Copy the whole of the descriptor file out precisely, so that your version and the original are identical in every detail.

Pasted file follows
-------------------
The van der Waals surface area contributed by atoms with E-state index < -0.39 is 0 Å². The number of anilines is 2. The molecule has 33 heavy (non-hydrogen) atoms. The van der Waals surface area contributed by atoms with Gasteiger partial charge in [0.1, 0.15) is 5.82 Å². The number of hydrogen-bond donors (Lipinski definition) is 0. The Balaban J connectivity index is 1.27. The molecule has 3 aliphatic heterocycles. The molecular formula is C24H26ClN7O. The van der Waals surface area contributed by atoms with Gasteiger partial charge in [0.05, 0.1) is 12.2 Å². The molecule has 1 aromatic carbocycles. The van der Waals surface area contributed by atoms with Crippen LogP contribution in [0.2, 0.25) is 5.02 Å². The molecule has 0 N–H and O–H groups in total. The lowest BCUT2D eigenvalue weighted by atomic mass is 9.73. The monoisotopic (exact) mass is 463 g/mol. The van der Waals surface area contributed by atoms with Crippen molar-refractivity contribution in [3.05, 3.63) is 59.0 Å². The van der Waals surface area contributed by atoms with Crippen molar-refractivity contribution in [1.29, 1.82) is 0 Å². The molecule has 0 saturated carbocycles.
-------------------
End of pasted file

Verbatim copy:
The van der Waals surface area contributed by atoms with E-state index < -0.39 is 0 Å². The number of anilines is 2. The molecule has 33 heavy (non-hydrogen) atoms. The van der Waals surface area contributed by atoms with Gasteiger partial charge in [0.1, 0.15) is 5.82 Å². The number of hydrogen-bond donors (Lipinski definition) is 0. The Balaban J connectivity index is 1.27. The molecule has 3 aliphatic heterocycles. The molecular formula is C24H26ClN7O. The van der Waals surface area contributed by atoms with Gasteiger partial charge in [0.05, 0.1) is 12.2 Å². The molecule has 1 aromatic carbocycles. The van der Waals surface area contributed by atoms with Crippen LogP contribution in [0.2, 0.25) is 5.02 Å². The molecule has 0 N–H and O–H groups in total. The lowest BCUT2D eigenvalue weighted by atomic mass is 9.73. The monoisotopic (exact) mass is 463 g/mol. The van der Waals surface area contributed by atoms with Crippen molar-refractivity contribution in [3.05, 3.63) is 59.0 Å². The van der Waals surface area contributed by atoms with Crippen molar-refractivity contribution in [1.29, 1.82) is 0 Å². The molecule has 0 saturated carbocycles.